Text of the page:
Mr. Archibald McCallum, of Tantanoola, whose death occurred at Mount Gambier recently in his 74th year, was member of a large family whose remarkable record of longevity has not often been equalled. His parents, the late Duncan and Mary McCallum, came to South Australia from Argyllshire, in the sailing ship Dauntless (Capt. McLean), landing at Holdfast Bay on July 10, 1840. They arrived under engagement to Mrs. McLean, who had a dairy farm at Modbury, which she had named Ardtornish. Two years later Mr. McCallum was engaged by the South Australian Company as a Shepherd, residing in turn at Gumeracha, Bleakside, and Woodside. The hut the couple lived in at Woodside was the only one in that neighbourhood, at that time. In 1851 Mr. Mc-Callum was appointed overseer of the Bremer run, and remained in that position after the company sold out to Mr. John Baker, of Morialta, who had stations higher up the Bremer, near Harrogate. Mr. McCallum resigned in 1854, end returned to his farm at Woodside. In 1859, with his son Hugh, he went overland on horseback to Mount Gabbier, in search of land, the journey occupying six days. Mount Gambier land at the time was selling at from £8 to £10 per an acre. This was considered too high, and Mr. McCallum returned to Woodside. A few years later, however, the whole family went to the south-east, and three sections of land at The Springs were selected, the price, being 30/- an acre. The family consisted of six sons and three daughters, and until Mr McCallum died last week there had been no death in the family. Mr. Archibald McCallum took up land at Tantanoola, and was a successful contractor there for a number of years. He has left a widow and a family of five. The ages of his brothers and sisters aggravate 676 years. The members of the family arc:-Messrs. Dugald McCallum (Millicent), born in 1840; Hugh McCallum (Marryatville), 1841; and Alexander McCallum (Goulburn, N.S.W.), 1843; Mrs. Annie Tolmie (Mount Gambier), 1844; Mr. John McCallum (Tantanoola), 1846: and Mesdames Janet McArthur (Dulwich), 1850, and Mary Long (Mount Gambier). 1852, and Mr. Duncan McCallum (Glencoe West), 1854.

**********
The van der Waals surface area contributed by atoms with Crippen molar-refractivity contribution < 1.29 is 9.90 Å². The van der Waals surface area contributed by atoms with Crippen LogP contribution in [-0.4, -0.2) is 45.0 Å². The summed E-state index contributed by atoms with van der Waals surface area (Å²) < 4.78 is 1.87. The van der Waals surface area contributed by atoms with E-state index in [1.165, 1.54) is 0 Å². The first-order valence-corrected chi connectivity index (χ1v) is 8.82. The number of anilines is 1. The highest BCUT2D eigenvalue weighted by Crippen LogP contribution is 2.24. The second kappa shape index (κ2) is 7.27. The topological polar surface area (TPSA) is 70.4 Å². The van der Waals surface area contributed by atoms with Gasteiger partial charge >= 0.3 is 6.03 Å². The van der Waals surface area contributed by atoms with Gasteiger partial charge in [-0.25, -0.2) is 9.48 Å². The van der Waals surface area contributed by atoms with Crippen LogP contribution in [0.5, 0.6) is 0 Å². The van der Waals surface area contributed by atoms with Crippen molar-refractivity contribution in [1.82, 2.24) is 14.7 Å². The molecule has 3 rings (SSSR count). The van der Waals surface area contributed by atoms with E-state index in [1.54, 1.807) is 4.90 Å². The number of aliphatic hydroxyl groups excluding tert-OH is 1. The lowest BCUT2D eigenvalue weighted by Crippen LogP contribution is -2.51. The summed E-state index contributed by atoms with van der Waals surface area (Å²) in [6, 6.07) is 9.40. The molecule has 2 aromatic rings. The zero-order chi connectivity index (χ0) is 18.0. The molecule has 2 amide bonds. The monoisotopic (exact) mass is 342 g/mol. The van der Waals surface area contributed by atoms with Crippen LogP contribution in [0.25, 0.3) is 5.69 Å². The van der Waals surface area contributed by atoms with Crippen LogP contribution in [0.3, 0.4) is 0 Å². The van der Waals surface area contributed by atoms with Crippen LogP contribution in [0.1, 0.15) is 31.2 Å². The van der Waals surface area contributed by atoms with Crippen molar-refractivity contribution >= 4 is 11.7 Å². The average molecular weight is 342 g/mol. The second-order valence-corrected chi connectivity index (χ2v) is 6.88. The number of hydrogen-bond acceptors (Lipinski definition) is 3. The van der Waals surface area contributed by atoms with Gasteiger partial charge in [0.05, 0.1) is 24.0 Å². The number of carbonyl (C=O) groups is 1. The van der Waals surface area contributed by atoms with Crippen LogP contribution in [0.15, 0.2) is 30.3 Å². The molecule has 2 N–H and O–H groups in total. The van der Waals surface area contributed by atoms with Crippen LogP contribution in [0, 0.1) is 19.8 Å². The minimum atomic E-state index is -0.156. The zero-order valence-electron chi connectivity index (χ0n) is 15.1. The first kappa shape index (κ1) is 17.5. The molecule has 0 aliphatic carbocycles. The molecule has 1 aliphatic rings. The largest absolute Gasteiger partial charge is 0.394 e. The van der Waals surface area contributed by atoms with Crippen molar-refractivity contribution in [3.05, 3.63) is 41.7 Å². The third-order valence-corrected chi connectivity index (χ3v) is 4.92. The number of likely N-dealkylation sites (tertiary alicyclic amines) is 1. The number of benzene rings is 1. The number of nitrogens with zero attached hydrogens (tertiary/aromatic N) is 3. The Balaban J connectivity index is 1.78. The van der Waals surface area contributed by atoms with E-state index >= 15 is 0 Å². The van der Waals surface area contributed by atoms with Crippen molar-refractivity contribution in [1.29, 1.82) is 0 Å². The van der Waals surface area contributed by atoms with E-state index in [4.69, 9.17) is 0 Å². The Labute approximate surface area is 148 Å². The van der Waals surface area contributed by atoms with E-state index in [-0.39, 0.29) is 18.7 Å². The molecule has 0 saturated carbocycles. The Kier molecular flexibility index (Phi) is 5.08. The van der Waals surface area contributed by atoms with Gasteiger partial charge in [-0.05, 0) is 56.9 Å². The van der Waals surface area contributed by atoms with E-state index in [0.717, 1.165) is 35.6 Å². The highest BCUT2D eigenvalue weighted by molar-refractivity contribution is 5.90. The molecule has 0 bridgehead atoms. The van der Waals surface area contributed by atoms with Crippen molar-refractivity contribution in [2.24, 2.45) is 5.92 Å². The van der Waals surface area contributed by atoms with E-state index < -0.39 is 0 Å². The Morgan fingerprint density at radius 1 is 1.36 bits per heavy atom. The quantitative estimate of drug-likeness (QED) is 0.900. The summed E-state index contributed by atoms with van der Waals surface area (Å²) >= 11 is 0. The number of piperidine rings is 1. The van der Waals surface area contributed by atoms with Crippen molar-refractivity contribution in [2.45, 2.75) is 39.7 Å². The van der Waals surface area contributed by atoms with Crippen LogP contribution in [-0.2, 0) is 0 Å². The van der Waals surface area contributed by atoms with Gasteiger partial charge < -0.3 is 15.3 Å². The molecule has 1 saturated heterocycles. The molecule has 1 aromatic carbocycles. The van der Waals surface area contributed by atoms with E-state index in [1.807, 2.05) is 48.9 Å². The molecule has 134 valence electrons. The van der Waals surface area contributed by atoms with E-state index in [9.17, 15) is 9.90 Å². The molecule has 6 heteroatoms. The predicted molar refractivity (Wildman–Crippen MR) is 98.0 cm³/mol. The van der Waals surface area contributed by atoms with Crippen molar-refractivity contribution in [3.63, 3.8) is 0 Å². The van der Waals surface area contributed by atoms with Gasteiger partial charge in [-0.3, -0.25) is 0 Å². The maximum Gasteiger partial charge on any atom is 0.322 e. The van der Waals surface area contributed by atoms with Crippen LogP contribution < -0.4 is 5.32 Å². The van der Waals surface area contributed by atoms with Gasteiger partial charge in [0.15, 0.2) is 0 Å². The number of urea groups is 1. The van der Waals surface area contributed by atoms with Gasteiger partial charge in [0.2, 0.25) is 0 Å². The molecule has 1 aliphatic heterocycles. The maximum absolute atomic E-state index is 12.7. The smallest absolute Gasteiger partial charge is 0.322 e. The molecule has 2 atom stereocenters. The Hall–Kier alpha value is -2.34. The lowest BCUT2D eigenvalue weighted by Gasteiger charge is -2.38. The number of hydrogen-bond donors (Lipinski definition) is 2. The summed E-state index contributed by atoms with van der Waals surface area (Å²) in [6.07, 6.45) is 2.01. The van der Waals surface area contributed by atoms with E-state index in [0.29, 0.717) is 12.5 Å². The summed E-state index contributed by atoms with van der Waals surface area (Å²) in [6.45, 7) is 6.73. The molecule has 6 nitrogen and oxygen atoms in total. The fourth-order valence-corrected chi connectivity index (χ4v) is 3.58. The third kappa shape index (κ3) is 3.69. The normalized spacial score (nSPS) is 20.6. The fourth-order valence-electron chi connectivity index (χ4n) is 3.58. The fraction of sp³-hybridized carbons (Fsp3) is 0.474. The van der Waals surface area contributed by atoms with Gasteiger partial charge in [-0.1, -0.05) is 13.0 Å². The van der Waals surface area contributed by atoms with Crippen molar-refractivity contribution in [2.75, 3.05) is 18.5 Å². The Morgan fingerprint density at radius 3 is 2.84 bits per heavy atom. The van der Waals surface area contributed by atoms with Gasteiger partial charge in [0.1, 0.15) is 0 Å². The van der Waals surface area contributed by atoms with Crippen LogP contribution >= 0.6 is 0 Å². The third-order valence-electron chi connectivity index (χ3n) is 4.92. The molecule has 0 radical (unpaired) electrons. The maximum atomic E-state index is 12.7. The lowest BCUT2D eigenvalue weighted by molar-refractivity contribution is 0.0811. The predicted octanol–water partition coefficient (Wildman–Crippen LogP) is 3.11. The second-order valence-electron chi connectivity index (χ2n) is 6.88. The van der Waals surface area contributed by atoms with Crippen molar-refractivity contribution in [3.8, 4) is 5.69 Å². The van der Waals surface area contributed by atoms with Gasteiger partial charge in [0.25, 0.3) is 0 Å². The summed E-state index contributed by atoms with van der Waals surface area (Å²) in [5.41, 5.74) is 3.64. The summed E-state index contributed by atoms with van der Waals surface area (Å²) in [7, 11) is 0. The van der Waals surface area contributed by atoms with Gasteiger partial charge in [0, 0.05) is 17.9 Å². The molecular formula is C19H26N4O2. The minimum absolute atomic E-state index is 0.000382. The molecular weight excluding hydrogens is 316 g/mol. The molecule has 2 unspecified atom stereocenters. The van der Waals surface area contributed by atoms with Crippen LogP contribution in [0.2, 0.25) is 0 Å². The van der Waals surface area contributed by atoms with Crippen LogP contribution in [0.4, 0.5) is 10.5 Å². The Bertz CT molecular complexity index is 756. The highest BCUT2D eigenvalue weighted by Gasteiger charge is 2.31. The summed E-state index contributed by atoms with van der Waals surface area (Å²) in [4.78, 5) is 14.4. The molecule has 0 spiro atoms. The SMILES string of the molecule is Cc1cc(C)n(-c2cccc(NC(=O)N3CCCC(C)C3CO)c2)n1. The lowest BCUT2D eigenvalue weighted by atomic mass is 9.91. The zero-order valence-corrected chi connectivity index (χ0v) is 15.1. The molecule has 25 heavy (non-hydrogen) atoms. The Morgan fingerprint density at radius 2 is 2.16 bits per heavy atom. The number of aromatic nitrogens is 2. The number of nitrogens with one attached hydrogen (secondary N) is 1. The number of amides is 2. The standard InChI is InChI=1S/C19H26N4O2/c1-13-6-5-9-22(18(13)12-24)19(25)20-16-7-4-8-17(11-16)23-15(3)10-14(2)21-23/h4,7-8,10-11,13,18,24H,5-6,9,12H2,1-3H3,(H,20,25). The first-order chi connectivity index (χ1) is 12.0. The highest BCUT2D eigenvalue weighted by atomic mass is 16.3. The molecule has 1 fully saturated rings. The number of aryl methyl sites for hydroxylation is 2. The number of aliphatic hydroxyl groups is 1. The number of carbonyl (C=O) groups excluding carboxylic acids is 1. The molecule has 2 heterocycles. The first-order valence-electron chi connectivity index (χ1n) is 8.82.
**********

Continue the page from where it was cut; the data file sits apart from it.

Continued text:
Observer Saturday 11 February 1922 page 37
MCKENZIE John MCLEAN Peter
MCLEISH George, Agnes MCDERMOTT, James, John, George, David
McLEISH, Agnes nee McDERMOTT